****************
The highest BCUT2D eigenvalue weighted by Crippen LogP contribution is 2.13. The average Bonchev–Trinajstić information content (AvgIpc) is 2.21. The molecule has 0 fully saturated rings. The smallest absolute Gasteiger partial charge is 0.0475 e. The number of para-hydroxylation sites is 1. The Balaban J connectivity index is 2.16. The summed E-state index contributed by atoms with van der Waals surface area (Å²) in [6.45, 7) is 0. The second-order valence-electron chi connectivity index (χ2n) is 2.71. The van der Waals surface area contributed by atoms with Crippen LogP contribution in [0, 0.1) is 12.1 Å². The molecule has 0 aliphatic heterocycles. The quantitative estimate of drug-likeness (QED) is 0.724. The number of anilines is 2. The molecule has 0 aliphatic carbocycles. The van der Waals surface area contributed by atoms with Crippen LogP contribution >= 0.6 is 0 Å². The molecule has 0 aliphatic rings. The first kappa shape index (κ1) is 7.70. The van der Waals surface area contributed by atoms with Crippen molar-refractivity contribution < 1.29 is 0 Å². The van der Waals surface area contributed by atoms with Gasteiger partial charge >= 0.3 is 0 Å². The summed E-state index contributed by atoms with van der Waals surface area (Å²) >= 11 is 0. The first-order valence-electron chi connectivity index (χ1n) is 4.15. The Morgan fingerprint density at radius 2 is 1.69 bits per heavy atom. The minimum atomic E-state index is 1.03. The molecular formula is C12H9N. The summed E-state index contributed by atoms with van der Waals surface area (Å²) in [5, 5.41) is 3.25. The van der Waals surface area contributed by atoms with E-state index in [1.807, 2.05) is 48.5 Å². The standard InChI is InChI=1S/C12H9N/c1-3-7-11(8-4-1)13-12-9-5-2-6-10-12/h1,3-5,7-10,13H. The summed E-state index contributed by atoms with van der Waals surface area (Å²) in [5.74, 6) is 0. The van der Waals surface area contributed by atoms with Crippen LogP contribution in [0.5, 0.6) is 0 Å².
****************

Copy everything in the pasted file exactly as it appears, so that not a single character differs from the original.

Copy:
The highest BCUT2D eigenvalue weighted by Crippen LogP contribution is 2.13. The average Bonchev–Trinajstić information content (AvgIpc) is 2.21. The molecule has 0 fully saturated rings. The smallest absolute Gasteiger partial charge is 0.0475 e. The number of para-hydroxylation sites is 1. The Balaban J connectivity index is 2.16. The summed E-state index contributed by atoms with van der Waals surface area (Å²) in [6.45, 7) is 0. The second-order valence-electron chi connectivity index (χ2n) is 2.71. The van der Waals surface area contributed by atoms with Crippen LogP contribution in [0, 0.1) is 12.1 Å². The molecule has 0 aliphatic heterocycles. The quantitative estimate of drug-likeness (QED) is 0.724. The number of anilines is 2. The molecule has 0 aliphatic carbocycles. The van der Waals surface area contributed by atoms with Crippen LogP contribution >= 0.6 is 0 Å². The molecule has 0 aliphatic rings. The first kappa shape index (κ1) is 7.70. The van der Waals surface area contributed by atoms with Crippen molar-refractivity contribution < 1.29 is 0 Å². The van der Waals surface area contributed by atoms with Gasteiger partial charge >= 0.3 is 0 Å². The summed E-state index contributed by atoms with van der Waals surface area (Å²) >= 11 is 0. The first-order valence-electron chi connectivity index (χ1n) is 4.15. The Morgan fingerprint density at radius 2 is 1.69 bits per heavy atom. The minimum atomic E-state index is 1.03. The molecular formula is C12H9N. The summed E-state index contributed by atoms with van der Waals surface area (Å²) in [5, 5.41) is 3.25. The van der Waals surface area contributed by atoms with E-state index in [1.807, 2.05) is 48.5 Å². The standard InChI is InChI=1S/C12H9N/c1-3-7-11(8-4-1)13-12-9-5-2-6-10-12/h1,3-5,7-10,13H. The summed E-state index contributed by atoms with van der Waals surface area (Å²) in [5.74, 6) is 0. The van der Waals surface area contributed by atoms with Crippen LogP contribution in [0.5, 0.6) is 0 Å².